Access Control Meets Life Safety

Why NFPA 101 should be important to you


Most security and safety executives are familiar with the national fire alarm and signaling code, released and updated regularly by the National Fire Protection Association (NFPA) and better known as NFPA 72. However, there are other NFPA codes which are not as readily recognized. One of those codes, NFPA 101, which is often referred to as the “Life Safety Code,” should be required knowledge for anyone installing or overseeing an electronic access control system.

NFPA 101 is focused on the safety of individuals within a building. This means that both employees and visitors should be able to exit safely, with the easy operation of any exit door release.

There are different requirements for special environments such as nursing homes, correctional facilities, etc., but overall it is important to remember that the Authority Having Jurisdiction (AHJ) can add requirements. Because the code is updated every three years, the exact code year selected by each municipality will vary. It is therefore important to review any new access control plans with the AHJ prior to implementation.

NFPA 101 requirements are in place to facilitate a safe environment. Safety will often be at odds with security — meaning it is important to understand the codes so that a well thought-out plan is in place to provide both safety and security. Below are general issues associated with NFPA 101 and how they impact various areas and doors of a facility and the electronic access control systems.

 

Stairwells

The impacts of NFPA 101 on stairwells are numerous. Obviously for safety reasons, it is important to allow free access into and out of a stairwell on many floors of a building, including the lobby for first responders; however, some of these entrances to the stairwell on different floors may be locked for security purposes – i.e., to restrict access. To meet code in buildings of more than four stories, there must be access from the lobby into the stairwell, and access to at least two floors with not more than four floors locked in between. The top floor or next-to-the-top floor must also remain unlocked from inside the stairwell. Additionally, signage must be in the stairwells indicating which floors are unlocked and which are not. These requirements can be a major concern for a security manager that does not want access to floors from a stairwell enclosure in a building.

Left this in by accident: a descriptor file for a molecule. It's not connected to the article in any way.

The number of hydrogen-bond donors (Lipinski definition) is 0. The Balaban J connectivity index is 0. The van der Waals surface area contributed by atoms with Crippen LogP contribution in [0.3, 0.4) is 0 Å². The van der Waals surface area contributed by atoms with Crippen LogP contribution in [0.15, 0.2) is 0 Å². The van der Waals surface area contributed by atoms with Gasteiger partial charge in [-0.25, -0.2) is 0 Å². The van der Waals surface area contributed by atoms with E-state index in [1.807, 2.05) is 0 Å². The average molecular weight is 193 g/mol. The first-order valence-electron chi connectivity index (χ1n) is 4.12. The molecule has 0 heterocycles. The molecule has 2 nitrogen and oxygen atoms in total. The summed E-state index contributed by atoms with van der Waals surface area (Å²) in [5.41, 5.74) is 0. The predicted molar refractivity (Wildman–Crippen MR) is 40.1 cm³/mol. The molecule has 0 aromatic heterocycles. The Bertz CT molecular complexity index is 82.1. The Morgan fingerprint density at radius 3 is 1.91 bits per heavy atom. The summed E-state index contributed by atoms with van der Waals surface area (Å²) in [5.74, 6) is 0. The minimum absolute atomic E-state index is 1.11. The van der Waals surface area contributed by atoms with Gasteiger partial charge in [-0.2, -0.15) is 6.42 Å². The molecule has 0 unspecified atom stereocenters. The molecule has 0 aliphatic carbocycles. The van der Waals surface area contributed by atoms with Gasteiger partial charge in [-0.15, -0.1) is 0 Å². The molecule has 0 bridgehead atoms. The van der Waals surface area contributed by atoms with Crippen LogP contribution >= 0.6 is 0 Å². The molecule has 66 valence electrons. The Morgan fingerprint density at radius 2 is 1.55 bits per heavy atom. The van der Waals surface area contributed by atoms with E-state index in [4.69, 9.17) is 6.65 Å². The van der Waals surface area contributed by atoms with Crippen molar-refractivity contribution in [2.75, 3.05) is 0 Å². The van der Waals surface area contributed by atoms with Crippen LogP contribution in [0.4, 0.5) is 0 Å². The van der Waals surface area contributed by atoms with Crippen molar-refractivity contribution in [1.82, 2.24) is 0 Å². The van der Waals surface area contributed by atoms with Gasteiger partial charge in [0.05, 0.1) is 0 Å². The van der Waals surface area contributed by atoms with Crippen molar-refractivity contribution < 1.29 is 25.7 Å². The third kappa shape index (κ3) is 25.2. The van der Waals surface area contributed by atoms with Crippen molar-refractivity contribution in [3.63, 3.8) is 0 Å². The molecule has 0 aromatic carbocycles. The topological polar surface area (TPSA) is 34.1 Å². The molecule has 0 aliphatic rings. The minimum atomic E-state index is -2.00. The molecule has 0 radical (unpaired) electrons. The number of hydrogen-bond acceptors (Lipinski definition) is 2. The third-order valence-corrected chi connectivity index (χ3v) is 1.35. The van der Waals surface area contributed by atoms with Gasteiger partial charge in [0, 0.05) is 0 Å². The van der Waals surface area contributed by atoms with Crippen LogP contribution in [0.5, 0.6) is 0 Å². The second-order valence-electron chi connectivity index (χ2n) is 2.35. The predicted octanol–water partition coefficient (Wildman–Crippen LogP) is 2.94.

Lobby stairwell access can actually be a serious security concern, if access to floors above is restricted to the general public. Technology approaches include: alarming the lobby stairwell door; adding video surveillance coverage; providing the lobby receptionist with a clear view of the stairwell door; and/or to use plants, planters and other blockades to minimize undesirable access to the door.

Stairwell doors at each floor are the second major concern. If it meets the guidelines above, certain stairwell doors can be locked or secured with card readers to restrict access; however, to meet code, all doors must have a pushbar or panic release that enables stairwell entry.

The third concern is access to the roof. If the stairwell allows roof access, code dictates that it must be unlocked if it does not allow re-entry from the roof itself. From a security standpoint, the easiest way to handle roof access is to keep the roof access point locked inside the building going out, which restricts access, but enables one to enter the stairwell from the roof. As a security safeguard, an alarm on the roof door is a minimum, with motion detection and video coverage added as necessary.

 

Fire Doors

One area that must be understood by the security team is the difference between an emergency exit door and a fire door. In essence, either can be an emergency exit door; however, the primary difference is that the fire doors must have mechanical closures and push bar fire exit hardware that cannot be dogged open. The doors will be required to meet a fire rating based on code requirements and they cannot be modified in any way that reduces the fire rating, such as drilling large holes in it.

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